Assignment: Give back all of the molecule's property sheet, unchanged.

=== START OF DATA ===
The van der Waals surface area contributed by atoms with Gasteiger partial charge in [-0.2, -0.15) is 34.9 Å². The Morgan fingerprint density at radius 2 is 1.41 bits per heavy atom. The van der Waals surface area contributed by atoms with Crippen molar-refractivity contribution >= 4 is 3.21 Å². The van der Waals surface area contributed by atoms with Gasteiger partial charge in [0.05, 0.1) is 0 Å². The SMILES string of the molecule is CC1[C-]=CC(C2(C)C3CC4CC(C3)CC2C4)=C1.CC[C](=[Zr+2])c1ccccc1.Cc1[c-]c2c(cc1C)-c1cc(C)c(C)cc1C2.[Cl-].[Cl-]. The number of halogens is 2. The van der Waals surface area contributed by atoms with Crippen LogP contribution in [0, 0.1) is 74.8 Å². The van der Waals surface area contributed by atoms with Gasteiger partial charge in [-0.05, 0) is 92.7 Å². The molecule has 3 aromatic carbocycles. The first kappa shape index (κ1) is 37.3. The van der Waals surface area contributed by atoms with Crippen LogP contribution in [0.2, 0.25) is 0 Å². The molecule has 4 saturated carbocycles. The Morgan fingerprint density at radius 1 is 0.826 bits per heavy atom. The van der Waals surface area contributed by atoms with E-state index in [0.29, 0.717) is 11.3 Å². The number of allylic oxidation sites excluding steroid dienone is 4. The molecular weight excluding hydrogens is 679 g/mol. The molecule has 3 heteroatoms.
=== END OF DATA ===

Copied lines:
The van der Waals surface area contributed by atoms with Gasteiger partial charge in [-0.2, -0.15) is 34.9 Å². The Morgan fingerprint density at radius 2 is 1.41 bits per heavy atom. The van der Waals surface area contributed by atoms with Crippen molar-refractivity contribution >= 4 is 3.21 Å². The van der Waals surface area contributed by atoms with Gasteiger partial charge in [0.05, 0.1) is 0 Å². The SMILES string of the molecule is CC1[C-]=CC(C2(C)C3CC4CC(C3)CC2C4)=C1.CC[C](=[Zr+2])c1ccccc1.Cc1[c-]c2c(cc1C)-c1cc(C)c(C)cc1C2.[Cl-].[Cl-]. The number of halogens is 2. The van der Waals surface area contributed by atoms with Crippen LogP contribution in [0, 0.1) is 74.8 Å². The van der Waals surface area contributed by atoms with Gasteiger partial charge in [-0.05, 0) is 92.7 Å². The molecule has 3 aromatic carbocycles. The first kappa shape index (κ1) is 37.3. The van der Waals surface area contributed by atoms with Crippen LogP contribution in [0.2, 0.25) is 0 Å². The molecule has 4 saturated carbocycles. The Morgan fingerprint density at radius 1 is 0.826 bits per heavy atom. The van der Waals surface area contributed by atoms with E-state index in [0.29, 0.717) is 11.3 Å². The number of allylic oxidation sites excluding steroid dienone is 4. The molecular weight excluding hydrogens is 679 g/mol. The molecule has 3 heteroatoms.